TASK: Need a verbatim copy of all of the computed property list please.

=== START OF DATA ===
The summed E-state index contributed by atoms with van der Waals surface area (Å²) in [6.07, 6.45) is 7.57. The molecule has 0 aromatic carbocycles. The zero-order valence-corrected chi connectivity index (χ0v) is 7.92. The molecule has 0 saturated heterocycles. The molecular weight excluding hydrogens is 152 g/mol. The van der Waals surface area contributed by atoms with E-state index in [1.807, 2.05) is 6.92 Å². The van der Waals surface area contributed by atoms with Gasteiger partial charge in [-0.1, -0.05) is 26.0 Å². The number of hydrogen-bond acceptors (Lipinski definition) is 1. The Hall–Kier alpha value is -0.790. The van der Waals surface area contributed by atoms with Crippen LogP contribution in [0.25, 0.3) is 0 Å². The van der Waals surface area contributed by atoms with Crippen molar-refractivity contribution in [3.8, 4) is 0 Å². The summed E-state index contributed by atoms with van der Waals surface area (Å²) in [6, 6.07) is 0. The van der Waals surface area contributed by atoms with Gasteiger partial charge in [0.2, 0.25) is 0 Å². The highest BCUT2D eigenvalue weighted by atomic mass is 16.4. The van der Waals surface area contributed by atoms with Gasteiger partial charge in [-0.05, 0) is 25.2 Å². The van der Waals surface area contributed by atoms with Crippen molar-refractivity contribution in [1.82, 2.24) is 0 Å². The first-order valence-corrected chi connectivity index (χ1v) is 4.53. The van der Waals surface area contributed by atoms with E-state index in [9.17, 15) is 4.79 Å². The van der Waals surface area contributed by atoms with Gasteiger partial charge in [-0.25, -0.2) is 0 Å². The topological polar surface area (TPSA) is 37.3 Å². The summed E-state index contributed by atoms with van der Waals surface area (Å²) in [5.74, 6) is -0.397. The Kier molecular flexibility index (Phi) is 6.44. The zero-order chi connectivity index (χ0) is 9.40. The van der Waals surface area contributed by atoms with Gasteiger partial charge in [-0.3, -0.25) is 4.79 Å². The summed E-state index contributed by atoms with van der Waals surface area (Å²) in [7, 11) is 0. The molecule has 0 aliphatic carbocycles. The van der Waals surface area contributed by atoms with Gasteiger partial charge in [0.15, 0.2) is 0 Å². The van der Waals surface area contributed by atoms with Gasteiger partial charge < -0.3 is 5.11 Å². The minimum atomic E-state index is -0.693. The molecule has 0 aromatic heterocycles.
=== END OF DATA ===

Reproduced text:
The summed E-state index contributed by atoms with van der Waals surface area (Å²) in [6.07, 6.45) is 7.57. The molecule has 0 aromatic carbocycles. The zero-order valence-corrected chi connectivity index (χ0v) is 7.92. The molecule has 0 saturated heterocycles. The molecular weight excluding hydrogens is 152 g/mol. The van der Waals surface area contributed by atoms with E-state index in [1.807, 2.05) is 6.92 Å². The van der Waals surface area contributed by atoms with Gasteiger partial charge in [-0.1, -0.05) is 26.0 Å². The number of hydrogen-bond acceptors (Lipinski definition) is 1. The Hall–Kier alpha value is -0.790. The van der Waals surface area contributed by atoms with Crippen LogP contribution in [0.25, 0.3) is 0 Å². The van der Waals surface area contributed by atoms with Crippen molar-refractivity contribution in [3.8, 4) is 0 Å². The summed E-state index contributed by atoms with van der Waals surface area (Å²) in [6, 6.07) is 0. The van der Waals surface area contributed by atoms with Gasteiger partial charge in [0.2, 0.25) is 0 Å². The highest BCUT2D eigenvalue weighted by atomic mass is 16.4. The van der Waals surface area contributed by atoms with Gasteiger partial charge in [-0.05, 0) is 25.2 Å². The van der Waals surface area contributed by atoms with Crippen molar-refractivity contribution in [1.82, 2.24) is 0 Å². The first-order valence-corrected chi connectivity index (χ1v) is 4.53. The van der Waals surface area contributed by atoms with E-state index in [9.17, 15) is 4.79 Å². The van der Waals surface area contributed by atoms with Gasteiger partial charge in [-0.25, -0.2) is 0 Å². The topological polar surface area (TPSA) is 37.3 Å². The summed E-state index contributed by atoms with van der Waals surface area (Å²) in [5.74, 6) is -0.397. The Kier molecular flexibility index (Phi) is 6.44. The zero-order chi connectivity index (χ0) is 9.40. The van der Waals surface area contributed by atoms with Gasteiger partial charge in [-0.3, -0.25) is 4.79 Å². The summed E-state index contributed by atoms with van der Waals surface area (Å²) in [7, 11) is 0. The molecule has 0 aliphatic carbocycles. The van der Waals surface area contributed by atoms with Gasteiger partial charge in [0.15, 0.2) is 0 Å². The van der Waals surface area contributed by atoms with Gasteiger partial charge < -0.3 is 5.11 Å². The minimum atomic E-state index is -0.693. The molecule has 0 aromatic heterocycles.